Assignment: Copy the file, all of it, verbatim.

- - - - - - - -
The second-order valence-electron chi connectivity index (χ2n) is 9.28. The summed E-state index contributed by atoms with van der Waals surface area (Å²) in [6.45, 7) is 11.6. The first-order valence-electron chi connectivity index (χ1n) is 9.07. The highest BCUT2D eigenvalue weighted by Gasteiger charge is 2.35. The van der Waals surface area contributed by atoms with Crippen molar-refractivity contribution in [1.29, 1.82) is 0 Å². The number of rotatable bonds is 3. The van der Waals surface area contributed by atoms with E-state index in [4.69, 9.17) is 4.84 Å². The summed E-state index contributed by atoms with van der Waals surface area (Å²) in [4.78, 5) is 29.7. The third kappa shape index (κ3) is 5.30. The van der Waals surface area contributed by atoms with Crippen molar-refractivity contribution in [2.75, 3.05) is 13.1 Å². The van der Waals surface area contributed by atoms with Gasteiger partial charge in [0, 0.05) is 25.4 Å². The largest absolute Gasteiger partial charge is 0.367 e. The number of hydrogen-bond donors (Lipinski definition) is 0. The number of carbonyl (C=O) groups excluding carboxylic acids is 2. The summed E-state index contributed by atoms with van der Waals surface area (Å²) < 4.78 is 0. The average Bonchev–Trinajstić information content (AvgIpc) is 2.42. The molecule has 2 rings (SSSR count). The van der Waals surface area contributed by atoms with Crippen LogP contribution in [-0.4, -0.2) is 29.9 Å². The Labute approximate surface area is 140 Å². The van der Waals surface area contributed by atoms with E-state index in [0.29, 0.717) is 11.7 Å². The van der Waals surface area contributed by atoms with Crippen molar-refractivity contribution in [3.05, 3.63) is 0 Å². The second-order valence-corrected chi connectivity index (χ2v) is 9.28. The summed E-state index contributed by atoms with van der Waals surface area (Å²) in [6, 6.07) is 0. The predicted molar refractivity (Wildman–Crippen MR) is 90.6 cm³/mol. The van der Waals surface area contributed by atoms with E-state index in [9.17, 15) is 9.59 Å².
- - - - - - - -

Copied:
The second-order valence-electron chi connectivity index (χ2n) is 9.28. The summed E-state index contributed by atoms with van der Waals surface area (Å²) in [6.45, 7) is 11.6. The first-order valence-electron chi connectivity index (χ1n) is 9.07. The highest BCUT2D eigenvalue weighted by Gasteiger charge is 2.35. The van der Waals surface area contributed by atoms with Crippen molar-refractivity contribution in [1.29, 1.82) is 0 Å². The number of rotatable bonds is 3. The van der Waals surface area contributed by atoms with E-state index in [4.69, 9.17) is 4.84 Å². The summed E-state index contributed by atoms with van der Waals surface area (Å²) in [4.78, 5) is 29.7. The third kappa shape index (κ3) is 5.30. The van der Waals surface area contributed by atoms with Crippen molar-refractivity contribution in [2.75, 3.05) is 13.1 Å². The van der Waals surface area contributed by atoms with Gasteiger partial charge in [0, 0.05) is 25.4 Å². The largest absolute Gasteiger partial charge is 0.367 e. The number of hydrogen-bond donors (Lipinski definition) is 0. The number of carbonyl (C=O) groups excluding carboxylic acids is 2. The summed E-state index contributed by atoms with van der Waals surface area (Å²) < 4.78 is 0. The average Bonchev–Trinajstić information content (AvgIpc) is 2.42. The molecule has 2 rings (SSSR count). The van der Waals surface area contributed by atoms with Crippen LogP contribution in [-0.4, -0.2) is 29.9 Å². The Labute approximate surface area is 140 Å². The van der Waals surface area contributed by atoms with E-state index in [0.29, 0.717) is 11.7 Å². The van der Waals surface area contributed by atoms with Crippen molar-refractivity contribution in [3.05, 3.63) is 0 Å². The second-order valence-corrected chi connectivity index (χ2v) is 9.28. The summed E-state index contributed by atoms with van der Waals surface area (Å²) in [6, 6.07) is 0. The predicted molar refractivity (Wildman–Crippen MR) is 90.6 cm³/mol. The van der Waals surface area contributed by atoms with E-state index in [9.17, 15) is 9.59 Å².